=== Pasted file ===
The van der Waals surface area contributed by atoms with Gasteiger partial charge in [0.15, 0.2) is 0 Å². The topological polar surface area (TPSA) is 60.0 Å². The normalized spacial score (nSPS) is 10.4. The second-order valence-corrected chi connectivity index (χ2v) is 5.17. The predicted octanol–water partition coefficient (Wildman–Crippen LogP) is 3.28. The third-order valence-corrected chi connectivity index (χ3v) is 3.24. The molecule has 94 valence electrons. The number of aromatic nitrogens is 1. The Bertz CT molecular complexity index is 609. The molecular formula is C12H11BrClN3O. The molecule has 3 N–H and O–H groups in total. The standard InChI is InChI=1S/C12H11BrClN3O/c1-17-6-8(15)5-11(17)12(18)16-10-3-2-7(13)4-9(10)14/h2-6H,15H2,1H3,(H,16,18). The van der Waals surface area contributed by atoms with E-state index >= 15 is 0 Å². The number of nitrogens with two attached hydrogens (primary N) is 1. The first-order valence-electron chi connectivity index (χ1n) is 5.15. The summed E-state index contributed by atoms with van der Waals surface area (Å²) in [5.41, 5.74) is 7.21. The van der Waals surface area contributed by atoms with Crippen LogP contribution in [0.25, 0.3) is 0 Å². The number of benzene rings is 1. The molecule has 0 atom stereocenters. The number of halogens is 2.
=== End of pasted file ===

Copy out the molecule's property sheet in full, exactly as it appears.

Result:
The van der Waals surface area contributed by atoms with Gasteiger partial charge in [0.15, 0.2) is 0 Å². The topological polar surface area (TPSA) is 60.0 Å². The normalized spacial score (nSPS) is 10.4. The second-order valence-corrected chi connectivity index (χ2v) is 5.17. The predicted octanol–water partition coefficient (Wildman–Crippen LogP) is 3.28. The third-order valence-corrected chi connectivity index (χ3v) is 3.24. The molecule has 94 valence electrons. The number of aromatic nitrogens is 1. The Bertz CT molecular complexity index is 609. The molecular formula is C12H11BrClN3O. The molecule has 3 N–H and O–H groups in total. The standard InChI is InChI=1S/C12H11BrClN3O/c1-17-6-8(15)5-11(17)12(18)16-10-3-2-7(13)4-9(10)14/h2-6H,15H2,1H3,(H,16,18). The van der Waals surface area contributed by atoms with E-state index >= 15 is 0 Å². The number of nitrogens with two attached hydrogens (primary N) is 1. The first-order valence-electron chi connectivity index (χ1n) is 5.15. The summed E-state index contributed by atoms with van der Waals surface area (Å²) in [5.41, 5.74) is 7.21. The van der Waals surface area contributed by atoms with Crippen LogP contribution in [0.25, 0.3) is 0 Å². The number of benzene rings is 1. The molecule has 0 atom stereocenters. The number of halogens is 2.